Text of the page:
Micro fiction

The Long Black Sleeves

1 minute read

My daughter sings in front of the bedroom mirror holding her hairbrush as a pretend microphone. She is listening to my worn-out cassette tapes in the old stereo. Hits from the eighties mostly – some Madonna, some Prince. Good stuff.

In the evenings my husband comes up to the bedroom, usually carrying a tray with dinner. David sits on the bed and tries to get through to her. “Come outside honey,” he says; but she just buries her face in the pillows. At night, Winnie lies still on her back and watches the spinning lights on the ceiling.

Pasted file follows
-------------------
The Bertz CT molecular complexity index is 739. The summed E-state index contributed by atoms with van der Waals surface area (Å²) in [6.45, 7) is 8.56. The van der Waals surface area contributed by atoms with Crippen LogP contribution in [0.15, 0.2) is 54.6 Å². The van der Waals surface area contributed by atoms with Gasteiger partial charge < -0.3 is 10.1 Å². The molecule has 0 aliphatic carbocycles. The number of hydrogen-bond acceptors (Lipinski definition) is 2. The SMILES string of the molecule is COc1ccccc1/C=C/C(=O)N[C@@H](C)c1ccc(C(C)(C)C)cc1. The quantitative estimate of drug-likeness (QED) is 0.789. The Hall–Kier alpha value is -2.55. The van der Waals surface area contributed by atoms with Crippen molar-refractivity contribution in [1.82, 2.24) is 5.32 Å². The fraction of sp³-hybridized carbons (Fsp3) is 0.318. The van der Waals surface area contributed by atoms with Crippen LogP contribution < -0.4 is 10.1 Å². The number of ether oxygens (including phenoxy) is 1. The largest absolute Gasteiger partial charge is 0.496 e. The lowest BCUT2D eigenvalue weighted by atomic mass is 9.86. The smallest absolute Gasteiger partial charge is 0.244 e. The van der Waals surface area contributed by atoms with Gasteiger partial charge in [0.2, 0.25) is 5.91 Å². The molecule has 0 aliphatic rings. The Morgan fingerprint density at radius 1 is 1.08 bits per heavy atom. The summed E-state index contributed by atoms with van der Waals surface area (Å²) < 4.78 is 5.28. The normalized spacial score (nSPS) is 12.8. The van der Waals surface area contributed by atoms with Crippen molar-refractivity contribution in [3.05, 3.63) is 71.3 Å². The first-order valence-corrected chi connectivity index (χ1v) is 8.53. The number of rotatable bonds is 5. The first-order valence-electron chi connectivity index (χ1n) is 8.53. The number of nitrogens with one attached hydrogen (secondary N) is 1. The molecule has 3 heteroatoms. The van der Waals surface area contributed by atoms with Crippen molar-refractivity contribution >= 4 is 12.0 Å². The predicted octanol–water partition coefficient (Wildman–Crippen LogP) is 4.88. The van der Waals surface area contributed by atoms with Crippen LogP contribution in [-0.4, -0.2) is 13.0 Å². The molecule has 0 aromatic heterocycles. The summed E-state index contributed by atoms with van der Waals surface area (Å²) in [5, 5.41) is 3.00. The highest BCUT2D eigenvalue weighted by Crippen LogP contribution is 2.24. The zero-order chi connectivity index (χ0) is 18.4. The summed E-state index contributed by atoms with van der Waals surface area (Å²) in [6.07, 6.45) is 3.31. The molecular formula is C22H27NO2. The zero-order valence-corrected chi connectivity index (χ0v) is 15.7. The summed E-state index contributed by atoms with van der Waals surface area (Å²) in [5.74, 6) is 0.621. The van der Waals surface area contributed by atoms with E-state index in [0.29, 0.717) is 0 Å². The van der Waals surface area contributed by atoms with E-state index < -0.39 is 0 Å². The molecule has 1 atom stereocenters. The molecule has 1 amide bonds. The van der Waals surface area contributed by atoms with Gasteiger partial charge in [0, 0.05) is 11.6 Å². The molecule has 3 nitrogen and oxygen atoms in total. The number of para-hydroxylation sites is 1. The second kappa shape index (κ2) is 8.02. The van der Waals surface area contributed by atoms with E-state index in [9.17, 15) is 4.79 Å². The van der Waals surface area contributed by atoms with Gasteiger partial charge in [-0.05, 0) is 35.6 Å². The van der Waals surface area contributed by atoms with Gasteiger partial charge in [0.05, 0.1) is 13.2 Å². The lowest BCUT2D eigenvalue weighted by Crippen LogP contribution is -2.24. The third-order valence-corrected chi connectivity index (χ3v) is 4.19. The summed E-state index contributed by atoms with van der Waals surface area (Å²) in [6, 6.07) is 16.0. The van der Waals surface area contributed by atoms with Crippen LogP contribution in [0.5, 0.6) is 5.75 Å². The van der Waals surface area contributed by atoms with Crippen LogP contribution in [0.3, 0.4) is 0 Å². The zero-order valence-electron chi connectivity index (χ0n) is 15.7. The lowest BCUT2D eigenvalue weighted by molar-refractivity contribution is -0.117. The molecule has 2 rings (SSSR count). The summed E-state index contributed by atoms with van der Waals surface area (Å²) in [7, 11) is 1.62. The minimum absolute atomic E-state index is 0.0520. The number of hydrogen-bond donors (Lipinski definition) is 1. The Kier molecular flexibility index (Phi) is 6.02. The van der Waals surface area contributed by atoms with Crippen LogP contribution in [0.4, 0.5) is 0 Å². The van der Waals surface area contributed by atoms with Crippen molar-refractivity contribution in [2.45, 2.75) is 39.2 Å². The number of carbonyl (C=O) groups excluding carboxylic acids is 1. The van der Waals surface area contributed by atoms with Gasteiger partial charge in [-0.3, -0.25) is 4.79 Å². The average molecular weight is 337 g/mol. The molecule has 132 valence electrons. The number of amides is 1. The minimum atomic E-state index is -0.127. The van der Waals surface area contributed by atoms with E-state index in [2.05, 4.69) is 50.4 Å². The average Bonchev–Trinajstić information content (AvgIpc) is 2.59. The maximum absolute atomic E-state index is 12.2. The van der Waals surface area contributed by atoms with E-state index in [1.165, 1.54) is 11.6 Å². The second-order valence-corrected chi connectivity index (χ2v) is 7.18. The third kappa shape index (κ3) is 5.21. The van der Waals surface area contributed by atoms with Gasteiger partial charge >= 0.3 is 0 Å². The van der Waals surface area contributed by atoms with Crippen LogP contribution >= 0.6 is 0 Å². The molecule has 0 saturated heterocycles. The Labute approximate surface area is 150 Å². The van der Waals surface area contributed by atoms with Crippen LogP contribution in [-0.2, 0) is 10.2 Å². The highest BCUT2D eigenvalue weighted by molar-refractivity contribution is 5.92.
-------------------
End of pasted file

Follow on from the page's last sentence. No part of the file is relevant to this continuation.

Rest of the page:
During the wake she held her tiny arms around her dad, trying to offer him comfort as his lips trembled. Watching my daughter staring blankly at the open casket I could tell she hadn’t yet realised what was happening. Looking down at myself, I felt selfish. Despicable. Guilty.

There I was. Mom of the year. Eyes closed, pale skin and my wrists hidden in shame under the long black sleeves.

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